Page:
Updated 15 November 2018. This blog was originally published before the GDPR took effect in May 2018.
The EU GDPR (General Data Protection Regulation) gives individuals eight rights relating to their personal data. Organisations must let individuals know how they can exercise these rights, and meet requests promptly. Failure to do so is a violation of the GDPR and could lead to disciplinary action. But first, what is a data subject?
What is a data subject?
The term ‘data subject’ refers to any living individual whose personal data is collected, held or processed by an organisation. Personal data is any data that can be used to identify an individual, such as a name, home address or credit card number.
The eight data subject rights under the GDPR
- The right to be informed
Organisations need to tell individuals what data is being collected, how it’s being used, how long it will be kept and whether it will be shared with any third parties. This information must be communicated concisely and in plain language.
- The right of access
Individuals can submit subject access requests, which oblige organisations to provide a copy of any personal data they hold concerning the individual. Organisations have one month to produce this information, although there are exceptions for requests that are manifestly unfounded, repetitive or excessive.
- The right to rectification
If an individual discovers that the information an organisation holds on them is inaccurate or incomplete, they can request that it be updated. As with the right of access, organisations have one month to do this, and the same exceptions apply.
- The right to erasure
Individuals can request that organisations erase their data in certain circumstances, such as when the data is no longer necessary, the data was unlawfully processed or it no longer meets the lawful ground for which it was collected. This includes instances where the individual withdraws consent.
The right to erasure is also known as ‘the right to be forgotten’.
- The right to restrict processing
Individuals can request that an organisation limits the way it uses personal data. It’s an alternative to requesting the erasure of data, and might be used when an individual contests the accuracy of their personal data or when they no longer need the information but the organisation requires it to establish, exercise or defend a legal claim.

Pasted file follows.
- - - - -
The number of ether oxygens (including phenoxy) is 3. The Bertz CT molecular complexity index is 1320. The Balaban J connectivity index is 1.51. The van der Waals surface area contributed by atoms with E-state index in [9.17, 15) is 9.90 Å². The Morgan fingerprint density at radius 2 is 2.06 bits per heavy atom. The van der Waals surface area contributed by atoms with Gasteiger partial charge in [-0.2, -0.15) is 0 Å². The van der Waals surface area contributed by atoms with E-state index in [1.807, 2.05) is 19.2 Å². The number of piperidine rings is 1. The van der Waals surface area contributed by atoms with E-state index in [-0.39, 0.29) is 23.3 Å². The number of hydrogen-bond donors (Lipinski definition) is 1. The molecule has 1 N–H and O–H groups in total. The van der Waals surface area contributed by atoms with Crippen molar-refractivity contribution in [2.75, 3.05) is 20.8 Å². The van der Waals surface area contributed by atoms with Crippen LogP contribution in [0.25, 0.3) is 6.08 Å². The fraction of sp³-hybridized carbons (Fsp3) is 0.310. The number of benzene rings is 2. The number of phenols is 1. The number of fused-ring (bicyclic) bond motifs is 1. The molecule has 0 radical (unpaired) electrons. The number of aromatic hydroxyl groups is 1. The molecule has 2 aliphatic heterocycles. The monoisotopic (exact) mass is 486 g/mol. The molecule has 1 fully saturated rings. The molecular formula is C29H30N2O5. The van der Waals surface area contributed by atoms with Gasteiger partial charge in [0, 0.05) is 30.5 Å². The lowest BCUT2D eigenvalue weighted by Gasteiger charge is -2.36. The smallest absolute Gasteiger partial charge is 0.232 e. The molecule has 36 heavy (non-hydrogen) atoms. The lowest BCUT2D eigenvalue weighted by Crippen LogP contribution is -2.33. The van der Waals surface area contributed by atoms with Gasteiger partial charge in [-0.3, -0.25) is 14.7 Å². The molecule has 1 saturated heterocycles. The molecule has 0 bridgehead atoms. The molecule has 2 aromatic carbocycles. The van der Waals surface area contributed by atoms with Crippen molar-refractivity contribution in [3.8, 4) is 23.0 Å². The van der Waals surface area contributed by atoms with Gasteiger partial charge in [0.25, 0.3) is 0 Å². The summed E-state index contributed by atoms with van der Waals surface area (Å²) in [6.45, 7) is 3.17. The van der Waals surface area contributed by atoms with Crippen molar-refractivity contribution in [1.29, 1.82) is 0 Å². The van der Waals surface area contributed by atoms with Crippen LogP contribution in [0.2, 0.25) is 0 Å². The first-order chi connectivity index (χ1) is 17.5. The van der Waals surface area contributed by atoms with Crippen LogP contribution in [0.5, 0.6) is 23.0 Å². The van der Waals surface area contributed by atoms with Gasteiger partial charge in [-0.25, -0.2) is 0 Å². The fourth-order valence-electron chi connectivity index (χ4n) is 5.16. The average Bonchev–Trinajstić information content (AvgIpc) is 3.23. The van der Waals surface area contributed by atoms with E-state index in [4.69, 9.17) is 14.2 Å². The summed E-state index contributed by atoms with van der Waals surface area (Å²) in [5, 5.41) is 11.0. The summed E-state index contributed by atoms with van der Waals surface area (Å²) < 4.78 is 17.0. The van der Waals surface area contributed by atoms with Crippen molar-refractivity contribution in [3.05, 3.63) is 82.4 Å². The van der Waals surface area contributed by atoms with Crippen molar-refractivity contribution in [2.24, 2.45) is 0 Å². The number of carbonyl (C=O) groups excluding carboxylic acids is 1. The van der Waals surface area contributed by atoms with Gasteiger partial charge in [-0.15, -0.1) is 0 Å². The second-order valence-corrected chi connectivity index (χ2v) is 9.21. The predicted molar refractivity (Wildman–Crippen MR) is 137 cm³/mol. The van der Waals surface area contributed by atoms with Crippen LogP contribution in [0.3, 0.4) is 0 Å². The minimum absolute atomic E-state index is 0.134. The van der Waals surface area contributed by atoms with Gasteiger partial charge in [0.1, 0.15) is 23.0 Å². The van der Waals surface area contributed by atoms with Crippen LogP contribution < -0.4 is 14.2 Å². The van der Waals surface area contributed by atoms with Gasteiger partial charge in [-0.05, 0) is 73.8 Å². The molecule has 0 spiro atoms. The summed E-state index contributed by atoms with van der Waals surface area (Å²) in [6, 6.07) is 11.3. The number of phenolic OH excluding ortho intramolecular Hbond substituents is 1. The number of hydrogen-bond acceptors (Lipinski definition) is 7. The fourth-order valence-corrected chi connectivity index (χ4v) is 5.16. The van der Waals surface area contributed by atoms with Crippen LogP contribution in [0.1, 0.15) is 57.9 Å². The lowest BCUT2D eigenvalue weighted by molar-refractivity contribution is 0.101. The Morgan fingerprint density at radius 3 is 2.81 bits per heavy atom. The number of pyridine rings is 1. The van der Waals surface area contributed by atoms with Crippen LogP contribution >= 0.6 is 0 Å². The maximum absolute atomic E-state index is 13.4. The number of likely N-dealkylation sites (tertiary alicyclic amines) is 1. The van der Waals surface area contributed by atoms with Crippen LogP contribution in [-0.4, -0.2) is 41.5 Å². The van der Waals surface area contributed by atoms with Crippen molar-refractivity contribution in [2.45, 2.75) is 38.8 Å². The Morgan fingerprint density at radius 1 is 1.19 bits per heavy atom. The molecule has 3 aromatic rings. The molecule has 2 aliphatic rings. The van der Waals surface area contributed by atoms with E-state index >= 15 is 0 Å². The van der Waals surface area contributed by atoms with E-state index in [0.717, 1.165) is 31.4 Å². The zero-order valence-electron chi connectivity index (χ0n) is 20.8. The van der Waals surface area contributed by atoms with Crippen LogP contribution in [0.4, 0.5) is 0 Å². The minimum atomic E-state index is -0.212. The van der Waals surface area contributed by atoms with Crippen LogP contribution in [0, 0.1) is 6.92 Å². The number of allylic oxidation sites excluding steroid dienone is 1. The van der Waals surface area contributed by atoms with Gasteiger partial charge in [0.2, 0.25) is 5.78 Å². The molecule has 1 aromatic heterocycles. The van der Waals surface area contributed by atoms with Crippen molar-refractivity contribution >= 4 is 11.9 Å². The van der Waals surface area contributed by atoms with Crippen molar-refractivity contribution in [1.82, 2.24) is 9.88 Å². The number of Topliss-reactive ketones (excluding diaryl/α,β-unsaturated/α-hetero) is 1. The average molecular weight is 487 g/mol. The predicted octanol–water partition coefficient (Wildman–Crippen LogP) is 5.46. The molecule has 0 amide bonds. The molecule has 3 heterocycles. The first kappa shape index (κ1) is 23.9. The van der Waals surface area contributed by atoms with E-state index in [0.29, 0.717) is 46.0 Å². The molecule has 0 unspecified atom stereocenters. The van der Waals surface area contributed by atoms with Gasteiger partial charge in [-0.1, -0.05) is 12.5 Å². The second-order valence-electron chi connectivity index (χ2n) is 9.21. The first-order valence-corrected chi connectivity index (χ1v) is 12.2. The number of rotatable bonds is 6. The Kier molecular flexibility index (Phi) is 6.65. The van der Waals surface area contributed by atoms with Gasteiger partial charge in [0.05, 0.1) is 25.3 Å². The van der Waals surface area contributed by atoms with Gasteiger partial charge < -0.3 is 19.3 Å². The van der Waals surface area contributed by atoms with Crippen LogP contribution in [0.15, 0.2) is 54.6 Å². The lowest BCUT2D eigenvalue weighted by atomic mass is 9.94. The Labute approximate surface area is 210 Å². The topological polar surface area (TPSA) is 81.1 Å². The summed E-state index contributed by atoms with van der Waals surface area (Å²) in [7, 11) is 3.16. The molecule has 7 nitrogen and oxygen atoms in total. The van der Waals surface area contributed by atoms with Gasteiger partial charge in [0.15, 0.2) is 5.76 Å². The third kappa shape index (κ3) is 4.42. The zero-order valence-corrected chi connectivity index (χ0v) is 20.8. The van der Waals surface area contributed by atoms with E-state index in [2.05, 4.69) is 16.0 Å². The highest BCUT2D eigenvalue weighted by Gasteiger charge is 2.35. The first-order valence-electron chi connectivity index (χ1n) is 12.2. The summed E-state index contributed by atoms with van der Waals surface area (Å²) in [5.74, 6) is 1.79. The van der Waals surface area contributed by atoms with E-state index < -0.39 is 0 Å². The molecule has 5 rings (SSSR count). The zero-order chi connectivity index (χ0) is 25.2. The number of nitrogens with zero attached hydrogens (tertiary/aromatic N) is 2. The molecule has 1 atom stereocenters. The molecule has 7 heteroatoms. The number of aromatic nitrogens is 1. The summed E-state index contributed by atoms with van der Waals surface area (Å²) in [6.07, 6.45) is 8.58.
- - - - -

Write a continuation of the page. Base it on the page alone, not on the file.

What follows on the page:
- The right to data portability
Individuals are permitted to obtain and reuse their personal data for their own purposes across different services. This right only applies to personal data that an individual has provided to data controllers by way of a contract or consent.
- The right to object
Individuals can object to the processing of personal data that is collected on the grounds of legitimate interests or the performance of a task in the interest/exercise of official authority. Organisations must stop processing information unless they can demonstrate compelling legitimate grounds for the processing that overrides the interests, rights and freedoms of the individual or if the processing is for the establishment or exercise of defence of legal claims.
- Rights related to automated decision making including profiling
The GDPR includes provisions for decisions made with no human involvement, such as profiling, which uses personal data to make calculated assumptions about individuals. There are strict rules about this kind of processing, and individuals are permitted to challenge and request a review of the processing if they believe the rules aren’t being followed.
Learn more about the GDPR
If you’d like to understand the GDPR further, enrol on our GDPR Foundation Training Course.
Available in classroom, Live Online and distance learning formats, this one-day course will give you a comprehensive introduction to the GDPR and a practical understanding of the implications and legal requirements for organisations.
Among other things, the course covers:
- Data subjects’ rights;
- Data access requests; and
- Special categories of personal data.